To avoid medium-term shortfalls in wood fibre and to meet the demands of our export driven timber processing sector, mobilisation of the private forest timber resource is necessary. We must simplify the current licence granting system.

Currently, there are two types of felling licence, a general felling licence which allows a person to cut down trees as part of normal forest management practices, including forest thinning and clear-felling, and a limited felling license which allows a person to cut down trees other than for normal forest management reasons, including trees located in hedgerows. This is further complicated by the necessity to notify the Garda Síochána of all applications for a limited felling licence. This process has become cumbersome because of the increasing volume of timber being harvested, in particular from the private sector. While in theory it should take only two months for a felling or thinning licence to be granted, this process currently takes up to 12 months, causing a lot of grief for forestry owners trying to organise contractors, sales deliveries and timely thinning. The Bill aims to streamline this process by removing the need for notification of all applications for a limited felling licence to the nearest Garda station and providing that, in future, all applications will be made to the Minister for a single felling licence, thus replacing the tedious dual system of general and limited felling licences.

Where a person wants to fell or remove a tree that is not exempted, he or she must apply to the Minister for a licence. The application must contain the particulars of the tree or trees concerned. A licence is valid for a period not exceeding five years. I would argue that for standard plantation forestry, a felling licence should be valid for a considerably longer period than five years as provided for in the Bill and should include all thinnings up to the final felling of a forest. This would reduce unnecessary cumbersome work that would otherwise slow down the process.

I am concerned that this Bill has no firm goal and contains little or no developmental or promotional aspect in regard to forestry. According to expert opinion, the annual planting rates for trees needs to be increased by more than 300% if our target of 18% coverage by 2030 is to be reached. No reference is made in the Bill to a target planting of approximately 16,000 hectares per annum. I am concerned at the long list of offences and penalties contained in Part 7 and the almost draconian approach to dealing with them. This represents a missed opportunity to rid our regulatory framework of unnecessary red tape. More than 19,500 landowners, mostly farmers, have planted in excess of 250,000 hectares since 1980, much of which is now ready for thinning. This is a rapidly maturing private forestry sector and we need to allow it to grow.

There are numerous benefits to forestry for farmers, forest owners and the wider economy. On top of premium payments, forest owners can avail of returns from thinnings due to the increasing popularity of wood energy and the clear-felling of their forestry plantation. Forestry is of long-term economic benefit to the economy in that it generates jobs and contributes to our national exports. It is also benefits the environment and is of recreational and amenity value to society in general.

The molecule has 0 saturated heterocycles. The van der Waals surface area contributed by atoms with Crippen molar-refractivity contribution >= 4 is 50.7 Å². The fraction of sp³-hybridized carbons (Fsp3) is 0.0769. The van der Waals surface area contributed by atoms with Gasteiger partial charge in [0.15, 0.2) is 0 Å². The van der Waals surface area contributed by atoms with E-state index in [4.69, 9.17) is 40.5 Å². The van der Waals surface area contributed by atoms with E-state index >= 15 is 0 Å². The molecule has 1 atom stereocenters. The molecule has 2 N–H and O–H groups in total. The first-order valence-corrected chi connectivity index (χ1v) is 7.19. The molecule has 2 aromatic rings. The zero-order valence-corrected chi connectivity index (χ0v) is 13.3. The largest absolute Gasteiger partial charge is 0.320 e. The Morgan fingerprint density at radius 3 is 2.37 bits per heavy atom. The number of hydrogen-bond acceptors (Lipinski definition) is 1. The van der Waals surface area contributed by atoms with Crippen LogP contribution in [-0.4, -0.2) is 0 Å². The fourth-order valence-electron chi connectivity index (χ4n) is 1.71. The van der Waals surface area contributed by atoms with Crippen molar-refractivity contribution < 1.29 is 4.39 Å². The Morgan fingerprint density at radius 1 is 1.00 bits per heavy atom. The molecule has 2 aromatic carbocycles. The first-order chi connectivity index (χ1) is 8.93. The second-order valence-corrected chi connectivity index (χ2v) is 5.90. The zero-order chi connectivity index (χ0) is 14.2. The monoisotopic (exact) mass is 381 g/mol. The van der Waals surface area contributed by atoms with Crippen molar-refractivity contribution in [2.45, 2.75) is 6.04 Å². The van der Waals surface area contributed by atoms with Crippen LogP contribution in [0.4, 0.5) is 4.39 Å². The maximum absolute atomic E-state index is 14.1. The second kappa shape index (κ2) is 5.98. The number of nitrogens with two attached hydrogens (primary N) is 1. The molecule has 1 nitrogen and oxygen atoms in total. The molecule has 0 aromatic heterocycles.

I welcome this Bill and hope that the Minister might take into account some of my concerns.

I welcome the Bill and congratulate the Minister of State, Deputy Tom Hayes, on his recent appointment to office. Coming from a part of the country where the sector is of some significance, he will be committed to the industry. I wish him well in during his tenure in office. It is appropriate to remember at this time the Minister of State's predecessor, the late Shane McEntee, who, in his capacity as Minister of State with responsibility for forestry, served with distinction, great energy, passion and commitment.

The Minister of State, Deputy Hayes, has been at pains to point out that the purpose of this Bill is primarily to streamline and simplify the various processes associated with forestry. This is to be welcomed. I welcome that the licence system operated under the Forestry Act 1946, as it pertains to felling licences, is to be changed and that following enactment of this legislation, licences will be valid for up to ten years rather than five years.

The Minister of State said with regard to section 24 and the charging for felling licences and other services provided by the legislation that it is a matter of policy whether the Minister should charge for such services and its inclusion in the Bill should not be interpreted as a statement of intent at this point. I would welcome a more concrete and definitive statement in regard to what the State expects to receive for the issuing of licences and the administration of services. I raise this point because, like many Deputies from certain parts of the country, I, too, deal regularly with forestry representations from constituents.